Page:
Remember the Woodpecker?

October 10, 2007

This massive ULF (ultra low frequency) assembly, a part of the Duga-3 array, is over a mile long. ULF (ultra low frequency) waves easily penetrate the earth, and lots of other dense matter. From 1976 – 1989 it sent out a powerful 10Hz wave that sounded a lot like a low frequency woodpecker. The way interrupted broadcasts, amateur radio, and utility transmissions resulting in THOUSANDS of complaints from various countries.

That was a long time ago. Wireless wasn’t so important back then. It is now.

If Russia ever turns this back on, or if someone else builds their own and does the same, we should expect two things…

  1. More bricked iPhones (many other wireless devices will also be bricked)
  2. We might go crazy

That’s the other horrible thing about microwaves. They can affect our brains. Current technology isn’t up for mind-control, but you don’t have to control someone’s mind to make them go insane.

Still don’t get it? Go to your TV. Turn it on and find some snow (aka white-noise). Now turn up the volume and try to concentrate. Then imagine that bliss 24 hours a day, 7 days a week, 365 days a year.

Don’t you wish we had one? We have something sort-of similar, it’s called HAARP. It runs on UHF (ultra high frequencies), which do not penetrate the earth easily. However, HAARP transmissions could probably bounce around inside the ionosphere and cause problems that way.

Anwayz, I’m not saying our friendly Russian neighbors will ever turn The Woodpecker on again, but it is scary to think about. Especially since this has been used before and we know it does work. Let’s hope it’s torn down and the metal is turned into a bridge or something.

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How many Windows Mobile users have been lusting after the iPhone’s finger flicking functionality? I know I have. Finger flickin’ is useful and a fun effect. Last night I decided I would make it mine the hard way (coding).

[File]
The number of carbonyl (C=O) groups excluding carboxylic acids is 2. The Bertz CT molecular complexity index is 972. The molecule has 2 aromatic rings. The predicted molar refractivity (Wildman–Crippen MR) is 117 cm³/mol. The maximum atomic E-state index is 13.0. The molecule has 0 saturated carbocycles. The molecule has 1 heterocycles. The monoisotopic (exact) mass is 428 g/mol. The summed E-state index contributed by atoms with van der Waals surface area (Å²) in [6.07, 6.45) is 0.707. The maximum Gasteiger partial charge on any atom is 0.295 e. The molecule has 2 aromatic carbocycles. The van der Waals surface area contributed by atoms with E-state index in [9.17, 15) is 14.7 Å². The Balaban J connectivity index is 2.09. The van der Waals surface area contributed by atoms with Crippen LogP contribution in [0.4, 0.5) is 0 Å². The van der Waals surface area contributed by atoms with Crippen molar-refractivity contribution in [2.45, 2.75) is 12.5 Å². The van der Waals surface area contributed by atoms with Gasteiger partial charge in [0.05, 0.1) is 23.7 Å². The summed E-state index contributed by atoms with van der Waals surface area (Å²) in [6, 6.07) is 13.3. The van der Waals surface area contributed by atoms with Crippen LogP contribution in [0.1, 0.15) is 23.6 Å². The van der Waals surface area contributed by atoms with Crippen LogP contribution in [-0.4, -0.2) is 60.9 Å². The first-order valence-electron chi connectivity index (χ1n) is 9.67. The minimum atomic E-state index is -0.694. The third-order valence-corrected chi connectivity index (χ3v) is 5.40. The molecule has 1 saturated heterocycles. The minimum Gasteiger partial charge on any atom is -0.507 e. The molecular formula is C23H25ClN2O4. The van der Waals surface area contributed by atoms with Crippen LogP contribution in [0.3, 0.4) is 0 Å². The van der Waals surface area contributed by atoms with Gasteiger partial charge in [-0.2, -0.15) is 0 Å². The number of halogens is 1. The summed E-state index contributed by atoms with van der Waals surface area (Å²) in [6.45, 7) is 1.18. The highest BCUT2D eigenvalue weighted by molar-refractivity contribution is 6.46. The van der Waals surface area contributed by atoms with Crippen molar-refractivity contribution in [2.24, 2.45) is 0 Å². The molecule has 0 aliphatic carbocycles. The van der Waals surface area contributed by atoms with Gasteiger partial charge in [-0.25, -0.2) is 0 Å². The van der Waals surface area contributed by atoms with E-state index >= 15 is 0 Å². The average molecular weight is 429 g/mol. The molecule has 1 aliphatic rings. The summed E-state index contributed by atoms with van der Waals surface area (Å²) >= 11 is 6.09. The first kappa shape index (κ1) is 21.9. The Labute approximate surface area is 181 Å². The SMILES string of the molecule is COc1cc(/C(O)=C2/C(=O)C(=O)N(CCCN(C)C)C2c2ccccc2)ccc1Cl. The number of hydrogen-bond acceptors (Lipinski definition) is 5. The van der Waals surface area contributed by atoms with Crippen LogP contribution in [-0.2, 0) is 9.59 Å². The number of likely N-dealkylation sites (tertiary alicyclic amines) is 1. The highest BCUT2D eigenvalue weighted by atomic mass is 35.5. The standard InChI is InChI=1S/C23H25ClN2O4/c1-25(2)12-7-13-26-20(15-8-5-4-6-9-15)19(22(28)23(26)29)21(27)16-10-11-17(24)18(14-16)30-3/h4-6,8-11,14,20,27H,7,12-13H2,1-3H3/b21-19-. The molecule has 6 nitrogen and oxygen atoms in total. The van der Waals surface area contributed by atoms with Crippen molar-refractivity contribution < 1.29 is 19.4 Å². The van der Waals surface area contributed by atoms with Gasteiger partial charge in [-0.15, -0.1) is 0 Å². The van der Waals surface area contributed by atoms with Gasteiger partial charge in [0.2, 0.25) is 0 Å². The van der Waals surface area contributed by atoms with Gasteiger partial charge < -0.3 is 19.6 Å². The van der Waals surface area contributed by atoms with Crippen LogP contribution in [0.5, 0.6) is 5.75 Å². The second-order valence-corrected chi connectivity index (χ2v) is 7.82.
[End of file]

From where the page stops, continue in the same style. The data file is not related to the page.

So I got started around 9pm, this video is what I ended up with around 1am. The video might not do it justice, but it works wonderfully. It’s very responsive and there is no screen-flicker. I was surprised how simple this actually was.

Basically there are only six strings I’m drawing with the text. Those move to give the illusion that the list is scrolling. The painting is done by overriding the OnPaint event. I implemented double-buffering there to prevent any flickers.

If you’re interested in a copy of the source code just fire me an email.

Why aren’t the feminists in America focused on ending the slaughter of young women in China and India? I’m not talking about abortion. I’m talking about the murder of babies; young girls, the handicapped or other unwanted children.

It’s sad but it’s nothing new. Back in 200BC the Greeks were doing this with a smile on their face. I bet you weren’t taught about this in Public School. You probably weren’t told about the ugly side of the Greeks because they are the beloved of academia. The Greeks were pigs in so many ways…but I digress. The current champions of death today are China and India.

Here’s a recent true story from India…

Lakshmi already had one daughter, so when she gave birth to a second girl, she killed her. For the three days of her second child’s short life, Lakshmi admits, she refused to nurse her. To silence the infant’s famished cries, the impoverished village woman squeezed the milky sap from an oleander shrub, mixed it with castor oil, and forced the poisonous potion down the newborn’s throat. The baby bled from the nose, then died soon afterward. Female neighbors buried her in a small hole near Lakshmi’s square thatched hut of sunbaked mud. They sympathized with Lakshmi, and in the same circumstances, some would probably have done what she did. For despite the risk of execution by hanging and about 16 months of a much-ballyhooed government scheme to assist families with daughters, in some hamlets of … Tamil Nadu, murdering girls is still sometimes believed to be a wiser course than raising them. “A daughter is always liabilities. How can I bring up a second?” Lakshmi, 28, answered firmly when asked by a visitor how she could have taken her own child’s life eight years ago. “Instead of her suffering the way I do, I thought it was better to get rid of her.”

Quote by John-Thor Dahlburg writing for the LA Times in his article, “Where killing baby girls ‘is no big sin'”

Things are worse in China where girls are considered “maggots in the rice.” Read on if you have the stomach…